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Starchild’s Play: John Wyndham’s Chocky

In this week’s Dispatches from The Secret Library, Dr Oliver Tearle reads a classic story of alien possession by the master of British science fiction

What if your son had an imaginary friend with whom he often conversed, answering questions that nobody had apparently asked, and behaving as though this invisible and seemingly immaterial Other were the most natural thing in the world? Many parents will probably have observed such a thing with their own children. But what, then, if the idea started to take root, a small but nevertheless nagging doubt, that this imaginary friend was not imaginary at all, but something objectively real, which had inhabited your child’s brain and was capable of speaking directly to him through some form of thought-transference?

John Wyndham’s late novel Chocky, published in 1968, just one year before his death (although it was based on a novelette published five years earlier), ponders this latter question. Read the rest of this entry

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Crusoe in Concrete: J. G. Ballard’s Concrete Island

In this week’s Dispatches from The Secret Library, Dr Oliver Tearle reappraises J. G. Ballard’s 1970s masterpiece

‘Art exists because reality is neither real nor significant.’ This remark by J. G. Ballard, who has a claim to being one of the most important English writers of the second half of the twentieth century, strikes at the heart of what drives his fiction. And although it’s not his most famous book, for me the remarkable tour de force that is Ballard’s 1974 novel Concrete Island best demonstrates this.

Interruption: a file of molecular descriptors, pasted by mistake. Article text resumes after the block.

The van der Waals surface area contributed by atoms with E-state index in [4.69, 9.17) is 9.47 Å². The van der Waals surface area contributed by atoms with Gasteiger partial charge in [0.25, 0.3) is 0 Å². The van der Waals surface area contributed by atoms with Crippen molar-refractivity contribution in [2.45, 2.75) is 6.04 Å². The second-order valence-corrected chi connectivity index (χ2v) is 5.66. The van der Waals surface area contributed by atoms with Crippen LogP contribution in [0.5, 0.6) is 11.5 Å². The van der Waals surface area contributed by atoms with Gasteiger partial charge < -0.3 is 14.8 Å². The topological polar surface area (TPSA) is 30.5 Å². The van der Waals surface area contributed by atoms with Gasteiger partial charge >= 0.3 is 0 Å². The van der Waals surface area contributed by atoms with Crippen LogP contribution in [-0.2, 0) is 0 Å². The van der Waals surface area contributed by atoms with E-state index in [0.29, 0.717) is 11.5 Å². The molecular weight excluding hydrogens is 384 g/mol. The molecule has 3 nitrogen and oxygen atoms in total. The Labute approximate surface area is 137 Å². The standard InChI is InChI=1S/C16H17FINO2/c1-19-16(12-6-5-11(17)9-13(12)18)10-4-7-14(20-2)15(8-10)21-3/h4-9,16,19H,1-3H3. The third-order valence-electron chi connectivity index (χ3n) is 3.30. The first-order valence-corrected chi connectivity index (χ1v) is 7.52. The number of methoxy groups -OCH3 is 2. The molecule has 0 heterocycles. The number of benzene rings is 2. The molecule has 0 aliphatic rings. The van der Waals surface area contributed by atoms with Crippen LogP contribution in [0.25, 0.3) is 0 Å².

Ballard has always struck me as a curious mixture of H. G. Wells and William Burroughs, in so far as he can be likened to anybody. Certainly, his novels and stories frequently have the clarity and simplicity of concept that we see in Wells’s fiction, just as the narratives driven by these concepts proceed to undo that simplicity by showing the complications that inevitably ensue. Read the rest of this entry

Wells’s Heir? John Wyndham’s The Seeds of Time

In this week’s Dispatches from The Secret Library, Dr Oliver Tearle dusts off the half-forgotten science-fiction stories of John Wyndham

A good many of the books that feature in this weekly Friday column are found in charity shops while I’m looking for something else. So it was with this week’s featured book, or rather pile of books, by John Wyndham, who has been called the most successful British science-fiction writer after H. G. Wells. In his lifetime, Wyndham was a bestselling novelist. How many people read his novels and short stories now, I wonder?

Like many people, I knew the titles before I picked up the books: The Day of the Triffids, The Midwich Cuckoos, The Chrysalids. A number of Wyndham’s novels have been successfully adapted for film, with The Midwich Cuckoos being made into a feature film titled Village of the Damned on not one but two occasions. ‘Triffid’ has even made it into the Oxford English Dictionary, which defines it as follows: Read the rest of this entry